Holding onto any YouTube audience is difficult, he says. “Only about 8% of my audience seemingly watch the video and I rely on that 8% to share it. That’s the reason it’s unheard of for a YouTuber with so many subscribers to get [an equal amount of] views.
“It’s a thankless task to try and hold on to them. It’s like a sieve – they’re going to leave, so you may as well try to appeal to a demographic that’s a rolling audience,” he states. “But that means you end up with a lot of dead subscribers.” [Editor’s note: Tom means inactive subscribers, not actually dead. Well, maybe some of them could be…]
Tom does care what his viewers think, even if their average age of 15 leads to hate comments because, as he says, “15-year-olds are mean”.
“I highly value the opinion of [teenagers],” he states. “They’re successfully gauging the strengths and weaknesses of my work.”
And Tom keeps his integrity relatively intact by making videos that he would have wanted to watch when he was 15. “I craft the story I want to tell in a manner that’ll give it maximum effect on YouTube. There is a little bit of science to it, but it’s very difficult to stay as relevant as I have. You’ve got to throw your audience a bone – you can’t just go ‘full integrity’, or your audience will leave. I ask myself not only what I would have enjoyed at 15, but also what would I have needed to see,” he says. “It’s all quite Messiah complex, but I have to do it.”
As for the YouTube community and other creators, Tom sees what others’ success can do for him. “The success of one YouTuber is a good thing for others. For example, PewDiePie has 45 million subscribers. Perhaps 10 million of those only subscribe to him,” he reveals. “They’re potential people who could subscribe to you. He hasn’t stolen your subscribers. He’s made 10 million people create accounts. If you have crossover subscribers with him, there’s a good chance you got them and that they only exist because of him.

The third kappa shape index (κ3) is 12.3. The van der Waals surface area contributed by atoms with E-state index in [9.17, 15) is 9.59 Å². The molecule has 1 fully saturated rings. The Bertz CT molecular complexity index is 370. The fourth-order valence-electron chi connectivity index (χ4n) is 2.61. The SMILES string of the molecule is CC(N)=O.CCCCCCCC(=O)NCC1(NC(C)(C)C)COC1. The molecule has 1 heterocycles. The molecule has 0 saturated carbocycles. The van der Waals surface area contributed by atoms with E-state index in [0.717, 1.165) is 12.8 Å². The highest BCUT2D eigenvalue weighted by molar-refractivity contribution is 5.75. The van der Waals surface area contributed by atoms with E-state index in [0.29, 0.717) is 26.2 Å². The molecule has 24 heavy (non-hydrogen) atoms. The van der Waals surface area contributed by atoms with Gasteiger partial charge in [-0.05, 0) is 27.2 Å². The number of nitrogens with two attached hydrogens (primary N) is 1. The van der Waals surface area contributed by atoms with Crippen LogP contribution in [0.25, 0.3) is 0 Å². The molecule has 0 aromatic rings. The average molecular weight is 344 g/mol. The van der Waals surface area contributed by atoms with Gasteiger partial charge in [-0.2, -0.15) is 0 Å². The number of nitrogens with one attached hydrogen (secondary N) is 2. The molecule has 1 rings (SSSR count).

“It’s kinda the same with popular people who do animation. That’s one of the reasons I work with other animators and voice actors because people click through.”
Tom is keen to credit the people he works with fairly, although he acknowledges that he underpaid animators in the past. “When you’re a smaller YouTuber, it’s really easy to be like ‘Hey, guys, help me out’. But when you’re bigger, everyone knows you’ve got the money. And if you’re underpaying people they’re not going to do their best work.
“I have to pay people at their higher rates, which is fine. But the content on my channel costs between £1,000 to £1,500 per minute in total. So, for a two-minute sketch, you’re looking at up to £2,000 for the location, crew, etc,” he explains.
“A lot of the stuff I make is just to keep my channel going and to keep it active – but I lose money on lots of it. It doesn’t help my channel. I have videos I made four years ago that still need to reach 10 million views to profit. That’ll never happen!”
Tom’s recent video on YouTube Money – the first in its series, he says – further explains how YouTubers make cash from ad revenue, although he asserts that everyone is different, and he can only speak from his own experiences.
As well as paying people fairly, Tom is keen to give those he works with the correct exposure. “Every single person is listed [in the description of a video they’ve worked on]. A potential employer might read it, and that’s why it’s worth doing.”
Tom uses this method himself to find potential collaborators, but finds it “so infuriating” if a description on a video he likes doesn’t have that information.
Collaborations are a big part of what Tom does, and he’s worked with a number of popular YouTubers, including Hazel Hayes, Jack and Dean, Chris Kendall and, recently, Dan Howell. Tom was reticent about working with Dan, telling us: “I wanted to work with him, but I felt so seedy about it. I knew it would be a success on my channel… But then I started doubting whether I was doing it because I actually wanted to work with Dan, or because it would be good for my channel.” The very fact Tom had this self-doubt suggests it’s the former!